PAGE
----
“Smooth, tough, impenetrable,” “slightly giving,” and at last “like plastic”: The descriptions of this sci-fi flesh might also serve for cinema itself, a voluptuous play of light that can appear at once absolute and manipulable as it distends space and time. Virtually everything the Otolith Group produces invokes or recombines the components of the essay film. Invented by Chris Marker and christened by André Bazin, the form derives potency from the power that text can wield over the image—subverting or embroidering it, language scraping the skin of the picture or sliding over it like a lens. Nervus Rerum is a variation on the form, though the deployment of Pessoa and Genet introduces the element of collage—not unlike People to Be Resembling, in which fragments from Gertrude Stein’s The Making of Americans (1925) are recited over pictures of the jazz icons Don Cherry, Collin Walcott, and Naná Vasconcelos.

Even a silent work like Sovereign Sisters, 2014, manages to summon an essayistic sensibility. A massive screen depicts a ghostly rendering of a rotating monument commissioned by a Swiss postal union: a great white goddess wrapping the globe in her embrace. But the triumphalist solidity is ironized, quite literally liquidated, as the statue is reflected in a pool of water placed at the base of the screen. Eshun and Sagar are not just practitioners but faithful advocates of the essay film: Their programming and exhibitions of work by Marker and Harun Farocki, as well as—monumentally—the retrospective of Black Audio Film Collective, accompanied by a thick, authoritative catalogue, bespeak a commitment to probing the possibilities of a genre whose attitude toward the cinematic image is angular and askance. An art of suspension, dislocation.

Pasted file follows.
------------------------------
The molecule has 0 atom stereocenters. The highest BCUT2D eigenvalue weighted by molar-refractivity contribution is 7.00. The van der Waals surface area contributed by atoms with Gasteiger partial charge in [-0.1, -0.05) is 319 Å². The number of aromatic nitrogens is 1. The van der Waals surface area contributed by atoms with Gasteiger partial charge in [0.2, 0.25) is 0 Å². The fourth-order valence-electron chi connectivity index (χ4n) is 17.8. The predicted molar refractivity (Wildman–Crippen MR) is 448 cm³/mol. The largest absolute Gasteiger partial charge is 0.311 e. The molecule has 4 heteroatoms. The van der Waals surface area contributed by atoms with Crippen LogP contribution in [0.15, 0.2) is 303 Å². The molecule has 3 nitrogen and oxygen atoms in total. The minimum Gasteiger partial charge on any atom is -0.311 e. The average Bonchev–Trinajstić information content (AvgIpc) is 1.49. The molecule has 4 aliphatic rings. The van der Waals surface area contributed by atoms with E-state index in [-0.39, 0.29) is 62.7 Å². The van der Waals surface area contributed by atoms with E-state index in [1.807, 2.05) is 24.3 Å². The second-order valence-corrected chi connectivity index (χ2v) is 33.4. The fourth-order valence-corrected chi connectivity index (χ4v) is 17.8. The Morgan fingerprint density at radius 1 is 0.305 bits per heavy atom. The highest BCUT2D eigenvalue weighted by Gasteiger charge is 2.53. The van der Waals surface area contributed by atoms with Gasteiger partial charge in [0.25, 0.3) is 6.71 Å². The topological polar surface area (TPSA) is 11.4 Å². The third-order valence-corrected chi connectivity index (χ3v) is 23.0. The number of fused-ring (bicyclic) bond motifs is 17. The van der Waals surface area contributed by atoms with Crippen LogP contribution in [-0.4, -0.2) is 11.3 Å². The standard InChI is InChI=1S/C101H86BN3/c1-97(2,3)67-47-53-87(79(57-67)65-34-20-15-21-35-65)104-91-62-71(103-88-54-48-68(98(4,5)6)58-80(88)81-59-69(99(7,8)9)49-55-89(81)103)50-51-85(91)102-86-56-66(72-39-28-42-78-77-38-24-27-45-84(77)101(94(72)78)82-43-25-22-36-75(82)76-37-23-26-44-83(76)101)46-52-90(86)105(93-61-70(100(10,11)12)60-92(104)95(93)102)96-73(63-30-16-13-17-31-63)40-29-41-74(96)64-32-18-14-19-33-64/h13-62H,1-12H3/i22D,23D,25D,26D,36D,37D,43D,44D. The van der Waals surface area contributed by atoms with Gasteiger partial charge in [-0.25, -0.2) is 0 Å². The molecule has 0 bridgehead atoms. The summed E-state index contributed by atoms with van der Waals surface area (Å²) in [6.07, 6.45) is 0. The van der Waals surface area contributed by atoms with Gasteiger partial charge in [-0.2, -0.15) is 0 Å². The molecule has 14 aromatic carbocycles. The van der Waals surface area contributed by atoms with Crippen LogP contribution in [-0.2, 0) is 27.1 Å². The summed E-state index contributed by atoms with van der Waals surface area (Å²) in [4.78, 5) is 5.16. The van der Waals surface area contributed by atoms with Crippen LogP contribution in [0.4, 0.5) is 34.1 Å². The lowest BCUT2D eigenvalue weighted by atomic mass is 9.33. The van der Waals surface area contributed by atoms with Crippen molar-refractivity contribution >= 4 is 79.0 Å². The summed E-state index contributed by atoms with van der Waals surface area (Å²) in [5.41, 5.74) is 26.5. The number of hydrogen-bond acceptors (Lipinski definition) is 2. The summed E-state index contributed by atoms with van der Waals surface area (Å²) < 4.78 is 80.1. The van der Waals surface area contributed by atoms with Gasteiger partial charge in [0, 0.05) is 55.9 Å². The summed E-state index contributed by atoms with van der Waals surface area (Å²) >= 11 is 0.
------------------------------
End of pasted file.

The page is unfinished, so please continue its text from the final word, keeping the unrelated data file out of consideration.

Militancy and colonization, as well as the legacies and brittle limits of various modernisms and avant-gardes—these themes have been recapitulated since the group’s founding in 2002.

Of nonalignment, you could say. In the Year of the Quiet Sun, 2013, explores the idiosyncratic but significant practice of issuing commemorative stamps in postcolonial states, the imagery on the traveling pieces of paper here recast as the staging ground for political contestation and transition. Coups and revolutions force a shift in how the nation-state is pictured; history—the blistering heroism of the national project—is inscribed on the ephemeral, circulating slips.